Interview: Greg Hands

Which sectors and industries have strong potential for increasing bilateral investment?

GREG HANDS: Whenever we look at opportunities in Algeria, there are possibilities across the board. Hydrocarbons is obviously an area where UK companies will always want to get involved. There are two trade missions from the UK coming to Algeria each year focused solely on oil and gas, and when you think of the wealth of UK expertise in the sector and the size of the sector in Algeria, it’s common sense to see hydrocarbons as an area for the UK to look at. Renewable energy, too, is a segment where I think the UK can offer a lot. However, we must not forget that 73% of Algeria’s GDP comes from non-hydrocarbons sectors; all of those sectors have an urgent need to improve their contribution to Algerian exports, particularly towards Africa.

What specific measures can the UK take to encourage greater UK investment in Algeria?

HANDS: The recently created Department for International Trade (DIT) replaced UK Trade & Investment, and we are reviewing how to go about encouraging investment and how we can use UK skills to make a difference. There is one tool that is already making a difference: the Export Opportunities scheme. This is an online facility for Algerian companies – state or private – to advertise what they want to UK business. An Algerian entrepreneur just needs to supply the data to the DIT team at the UK Embassy; a team member will upload that to the DIT website; interested companies will then reply to the advertisement; and the DIT team can then link the Algerian and UK sides together.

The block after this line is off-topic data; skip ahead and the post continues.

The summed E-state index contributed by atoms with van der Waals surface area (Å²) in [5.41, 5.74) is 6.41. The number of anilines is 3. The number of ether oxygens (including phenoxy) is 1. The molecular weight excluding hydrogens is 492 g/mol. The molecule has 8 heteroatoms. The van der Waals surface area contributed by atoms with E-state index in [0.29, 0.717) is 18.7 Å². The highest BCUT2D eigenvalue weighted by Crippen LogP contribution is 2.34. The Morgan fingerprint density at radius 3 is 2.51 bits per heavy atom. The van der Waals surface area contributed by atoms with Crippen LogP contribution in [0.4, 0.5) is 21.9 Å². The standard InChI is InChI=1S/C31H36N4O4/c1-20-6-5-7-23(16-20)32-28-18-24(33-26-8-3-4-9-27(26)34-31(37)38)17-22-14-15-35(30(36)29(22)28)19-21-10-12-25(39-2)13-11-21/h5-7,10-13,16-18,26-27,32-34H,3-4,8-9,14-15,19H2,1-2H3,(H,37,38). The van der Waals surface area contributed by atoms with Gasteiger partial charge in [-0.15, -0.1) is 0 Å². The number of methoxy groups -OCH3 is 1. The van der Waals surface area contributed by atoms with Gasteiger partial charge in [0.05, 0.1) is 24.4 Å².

What are the biggest challenges facing UK investors when investing in Algeria?

HANDS: Unfortunately it is still a case of unfamiliarity. UK businessmen have historically always looked to countries where English is the first language. We are seeing more and more Algerian company representatives conversing in English, so UK exporters should not see language as a barrier.

I suppose the other issue is security. Exporters can be dissuaded by the perception that Algeria is unsafe to visit, given the troubles of the MENA region. Our travel advice does not restrict travel to Algiers, and it is generally safe to move around Algiers and other major cities. I’d say that UK businesses that are seeking new markets should take the two-hour flight to Algiers from Gatwick to explore what is available on our doorstep.

How will the Double Taxation treaty impact businesses operating in Algeria?

HANDS: It enters into force on January 1, 2017 in Algeria and April 1, 2017 in the UK – the dates of the beginning of our respective financial years. Companies will save money, but it’s impossible to quantify precise savings, as these will vary from company to company. The crucial point is that the Double Taxation agreement will be in place, and UK and Algerian companies will have a level playing field with the countries that have traditionally done well in trade and investment with Algeria.

What can be done to encourage more private sector linkages between the two countries?

HANDS: There are good private sector contacts in existence already, but I’d like to see more of them. I know that the Forum des Chefs d’Entreprise has a London representative, but there are other serious entrepreneurs’ organisations in Algeria as well, such as the Association Générale des Entrepreneurs Algériens and the Club des Entrepreneurs et Industriels de la Mitidja. One objective of the Algero-British Chamber of Commerce will be to bring their members closer to the British Chambers of Commerce members. Our fervent wish is for the chamber to launch in the first half of 2017. This is a difficult phase in Algeria as a result of the drop in oil prices, but it has sharpened the appetite for value-for-money solutions to common challenges.